The intestinal epithelium exhibits a remarkable capacity of self-renewal which reflects the activity of multi- potent intestinal stem cells (ISCs) that divide and differentiate to produce the different cell types that comprise the intestinal epithelium. Control of ISC activity is thought to be mediated by factors produced by other cells that reside either in the stromal layer surrounding the intestinal crypt, by cells in the adjoining epithelium, and by the microbiome that resides in the small intestinal lumen. These factors create an environment called the ?stem cell niche?. Our past work and preliminary findings indicate that epithelial WNTs, stromal myofibroblasts and monocytes, and commensal derived factors are all components of the ISC niche. This renewal application seeks support to continue to collaborate in the Intestinal Stem Cell Consortium (ISCC) to extend our previous work defining the role of epithelial, stromal, and luminal intestinal factors that regulate ISC proliferation to acquire knowledge to regenerate and rebuild the human intestine. Gaining a molecular understanding of the role that these cells and factors play in the niche will be essential to consider when building intestine. Our proposed studies within the goals of the ISCC are follows: Goal 1: define essential niche components that contribute to intestinal epithelial homeostasis by (a) determining what microbial communities inhabit the human intestinal crypt and what their role is in regulating the ISC and (b) evaluating how intestinal myofibroblasts and monocytes affect proliferation and lineage differentiation of ISCs. Goal 2: determine niche components that are altered following injury and evaluate whether they play a role in epithelial regeneration by (a) dissecting the molecular signaling pathways in damaged epithelium that stimulate the ISC through WNT3, and (b) determining the specific role of human WNT2B in ISC?induced regeneration. The mission of the ISCC is to characterize the minimal, required niche cells and factors that support ISC in health and disease, using an integrated, multidisciplinary team science approach. Our proposed research complements and synergizes with the other eight projects of the ISCC to achieve the ultimate goal of developing both humoral and tissue therapy for gastrointestinal diseases via modulation of factors that comprise the ISC niche. Combining and sharing our skills and resources will allow rapid advancement of ISC biology and application of new knowledge to repair and build an intestine.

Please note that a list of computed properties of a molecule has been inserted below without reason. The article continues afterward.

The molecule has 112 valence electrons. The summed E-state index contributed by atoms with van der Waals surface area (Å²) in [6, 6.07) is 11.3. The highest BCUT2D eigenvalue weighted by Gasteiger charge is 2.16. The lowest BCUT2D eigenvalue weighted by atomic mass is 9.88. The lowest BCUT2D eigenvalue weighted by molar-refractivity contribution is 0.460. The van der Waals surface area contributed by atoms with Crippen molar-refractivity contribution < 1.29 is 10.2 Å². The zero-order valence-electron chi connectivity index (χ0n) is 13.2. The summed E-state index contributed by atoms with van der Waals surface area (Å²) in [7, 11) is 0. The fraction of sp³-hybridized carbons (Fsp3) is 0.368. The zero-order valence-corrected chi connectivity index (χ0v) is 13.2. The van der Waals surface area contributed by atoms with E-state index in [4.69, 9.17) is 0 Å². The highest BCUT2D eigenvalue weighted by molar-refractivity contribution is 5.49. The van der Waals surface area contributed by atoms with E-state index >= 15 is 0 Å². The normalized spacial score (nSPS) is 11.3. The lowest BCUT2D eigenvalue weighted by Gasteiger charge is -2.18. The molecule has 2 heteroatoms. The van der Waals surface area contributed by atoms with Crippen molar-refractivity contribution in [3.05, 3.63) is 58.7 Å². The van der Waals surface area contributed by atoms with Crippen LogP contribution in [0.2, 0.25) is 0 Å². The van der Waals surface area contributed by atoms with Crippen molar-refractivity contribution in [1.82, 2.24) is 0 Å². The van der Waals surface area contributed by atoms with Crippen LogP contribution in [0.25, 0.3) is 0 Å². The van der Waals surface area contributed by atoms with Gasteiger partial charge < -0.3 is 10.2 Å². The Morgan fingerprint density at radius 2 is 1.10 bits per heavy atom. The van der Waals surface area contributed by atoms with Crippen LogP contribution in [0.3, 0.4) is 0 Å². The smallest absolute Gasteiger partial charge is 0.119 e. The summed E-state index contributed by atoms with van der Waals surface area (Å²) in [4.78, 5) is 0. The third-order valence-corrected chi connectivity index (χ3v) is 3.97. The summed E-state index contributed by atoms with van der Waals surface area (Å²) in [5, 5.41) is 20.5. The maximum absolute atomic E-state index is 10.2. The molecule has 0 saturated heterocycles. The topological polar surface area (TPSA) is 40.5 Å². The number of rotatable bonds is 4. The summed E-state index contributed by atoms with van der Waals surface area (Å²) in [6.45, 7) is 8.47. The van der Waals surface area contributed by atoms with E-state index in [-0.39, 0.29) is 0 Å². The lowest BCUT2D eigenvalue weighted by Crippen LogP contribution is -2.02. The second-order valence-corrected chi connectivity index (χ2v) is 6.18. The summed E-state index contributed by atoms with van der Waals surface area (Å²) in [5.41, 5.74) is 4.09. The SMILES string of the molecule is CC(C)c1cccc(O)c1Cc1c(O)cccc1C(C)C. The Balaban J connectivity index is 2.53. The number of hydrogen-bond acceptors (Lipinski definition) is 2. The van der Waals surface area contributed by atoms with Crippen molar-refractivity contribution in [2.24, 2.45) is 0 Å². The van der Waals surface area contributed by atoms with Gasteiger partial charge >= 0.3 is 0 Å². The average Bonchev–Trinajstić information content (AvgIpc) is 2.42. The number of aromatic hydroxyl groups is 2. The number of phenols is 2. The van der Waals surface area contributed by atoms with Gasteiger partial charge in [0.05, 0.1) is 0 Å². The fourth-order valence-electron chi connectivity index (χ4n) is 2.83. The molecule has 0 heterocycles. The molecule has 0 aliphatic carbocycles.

Public Health Relevance

Damage to the intestinal epithelium is a hallmark of many diseases of the GI track including infections, radiation, chemotherapy, and inflammatory bowel diseases. Induction of proliferation of the intestinal stem cell is the central point of all healing or regenerative processes. The proposed work will focus on harnessing epithelial, stromal and commensal factors to induce intestinal stem cell activation thus facilitating epithelial repair.

National Institute of Health (NIH)
National Institute of Diabetes and Digestive and Kidney Diseases (NIDDK)
Research Project--Cooperative Agreements (U01)
Project #
Application #
Study Section
Special Emphasis Panel (ZDK1)
Program Officer
Saslowsky, David E
Project Start
Project End
Budget Start
Budget End
Support Year
Fiscal Year
Total Cost
Indirect Cost
Baylor College of Medicine
Internal Medicine/Medicine
Schools of Medicine
United States
Zip Code
Zou, Winnie Y; Blutt, Sarah E; Zeng, Xi-Lei et al. (2018) Epithelial WNT Ligands Are Essential Drivers of Intestinal Stem Cell Activation. Cell Rep 22:1003-1015
Blutt, Sarah E; Crawford, Sue E; Ramani, Sasirekha et al. (2018) Engineered Human Gastrointestinal Cultures to Study the Microbiome and Infectious Diseases. Cell Mol Gastroenterol Hepatol 5:241-251